Saturday, February 22, 2014

Wreck and Salvage

"Good afternoon, young lady," calls Captain Roy from his perch on the wood deck of the big barn at Pickers near Milestone as I make my way through a field of rusted hulks. I am almost 54 and still look pretty good, but I wonder where the tipping point is when "young lady" stops being a flirt and starts being patronizing, ironic.

Captain Roy is neither patronizing nor ironic. His left leg is in a white plaster cast, and purplish toes with sharp, long yellowed nails are sticking out the end of the gleaming white exoskeleton that's holding his leg together; the skin above and below the cast looks angry, wasted.  I ask him how he broke his leg, and he doesn't say, just says, "They almost cut it off last year." Beat. "Hi, I'm Captain Roy. I'm a tugboat captain." And he extends his hand in greeting.

He is a tugboat captain. (D.P. Snyder)
"There was this little thing called Hurricane Irene", he says with a getting-underway tone of voice, like an old train gathering steam. "Took out the first floor of our house, took out my trucks, too,"  he says, gesturing vaguely across the huge field of rusting equipment at two large, white panel trucks sunk deep in the muddy stubble about 75 yards away. "Had to take out the motors."

Captain Roy tells me that his wife Angie runs the place, but he's watching it for her today. "She's young, like you two", he remarks as my husband walks up behind me. Captain Roy is not young and this business of the leg has made him aware that he is, in fact, old. It's three years since he messed up the leg,  since an accident the details of which he does not reveal, but which must have happened right before Irene. There's a big, beautiful old Harley Davidson motorcycle parked inside the barn; its black metal skin and Cyclops eye are gleaming from inside in the half-light.

"After the accident, the hospital cost 50 thousand," he says, and they wanted to cut off the leg to here," he says, marking the spot with a swift cutting gesture on the shin where a whirring saw would have severed bone from bone. But the surgery, the prosthesis and the rehab would have cost a million dollars, so he found "these two doctors at Duke", and they put his leg back together for him. "I still work the tug boat," he tells me. "Can't afford to stop working, so I just stump around on this," he says giving the plaster cast a playful whack.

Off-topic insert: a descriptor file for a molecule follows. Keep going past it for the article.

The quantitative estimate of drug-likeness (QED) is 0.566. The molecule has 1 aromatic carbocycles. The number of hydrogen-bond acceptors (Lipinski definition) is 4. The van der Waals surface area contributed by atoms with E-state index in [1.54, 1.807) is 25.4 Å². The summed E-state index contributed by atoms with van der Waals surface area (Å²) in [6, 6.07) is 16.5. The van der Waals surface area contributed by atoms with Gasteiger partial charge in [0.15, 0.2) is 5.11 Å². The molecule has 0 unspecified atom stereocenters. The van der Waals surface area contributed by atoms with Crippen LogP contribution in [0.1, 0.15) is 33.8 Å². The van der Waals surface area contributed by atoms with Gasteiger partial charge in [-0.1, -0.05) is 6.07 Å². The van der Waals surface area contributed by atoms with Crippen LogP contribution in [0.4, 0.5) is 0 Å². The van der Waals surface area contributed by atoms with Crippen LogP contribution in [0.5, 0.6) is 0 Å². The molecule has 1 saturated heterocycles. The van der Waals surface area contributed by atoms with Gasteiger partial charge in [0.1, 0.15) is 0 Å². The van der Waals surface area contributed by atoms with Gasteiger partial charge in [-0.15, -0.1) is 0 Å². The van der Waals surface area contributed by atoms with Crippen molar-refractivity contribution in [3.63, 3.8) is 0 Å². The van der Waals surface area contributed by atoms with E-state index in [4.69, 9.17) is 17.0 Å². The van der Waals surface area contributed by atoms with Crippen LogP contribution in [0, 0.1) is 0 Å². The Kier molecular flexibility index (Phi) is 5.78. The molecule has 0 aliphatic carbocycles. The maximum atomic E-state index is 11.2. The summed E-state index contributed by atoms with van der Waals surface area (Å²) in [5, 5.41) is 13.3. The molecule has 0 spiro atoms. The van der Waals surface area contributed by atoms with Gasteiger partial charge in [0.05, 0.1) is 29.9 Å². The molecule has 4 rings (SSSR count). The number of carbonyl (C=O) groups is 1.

American Pie (D.P. Snyder)
From where Captain Roy sits on the raised platform in front of the old barn, he can see pretty deep inside where mysterious, frayed, and rusted objects are stacked in a thick but orderly succession, like with like. He can see out, too, across the vast stubble field where rusted stoves, grills, tractors, tools, sailboats, and even a lime green Gatorade go-cart sit in quiet meditation under the fragile, white February sun. "Tug boat got beat up pretty bad, too," he says. "She was out there in the water when Irene came." And then he goes quiet.

Irene. Did a lot damage down-east, a lot of damage. Homes gone, boats gone, lives gone. Lives just broken badly, too, and then left to rust.  "Damn shame a man has to end his life with nothing," says Captain Roy. "Damn shame." I want to ask him what he thinks of universal healthcare, but I don't.

In a bin full of pocket knives, I find a vintage one made in Pakistan in the 50's. The bolster is green and long, curved just right to fit in the palm of my hand or slide slick as a salamander into the pocket of my jeans. It's got two blades, one long and sharp, and the other one serrated like a saw with a bottle opener on the end. Handing him a ten, I tell Captain Roy it was in the $5 bin. "Shouldn't have been", he says, "that's a vintage knife," and he hands me my change. There's no way to hand him back the $5 without insulting him, so I buy a weird little green plastic rake with an aluminum handle instead; I'll use it to rake the dunes on our strip of beach.

Amid the broken machines and objects of a happier time, Captain Roy sits in his old wood chair wearing a camouflage cap that shows he's a Veteran. The bill of his cap casts a sharp shadow across his face so that the only features you see are the white Papa Hemingway beard and his wire frame glasses floating in the penumbral space between beard and hat, seeing everything, reflecting the pale, late winter sky.

Shovels, Pamlico County, NC (D.P. Snyder)

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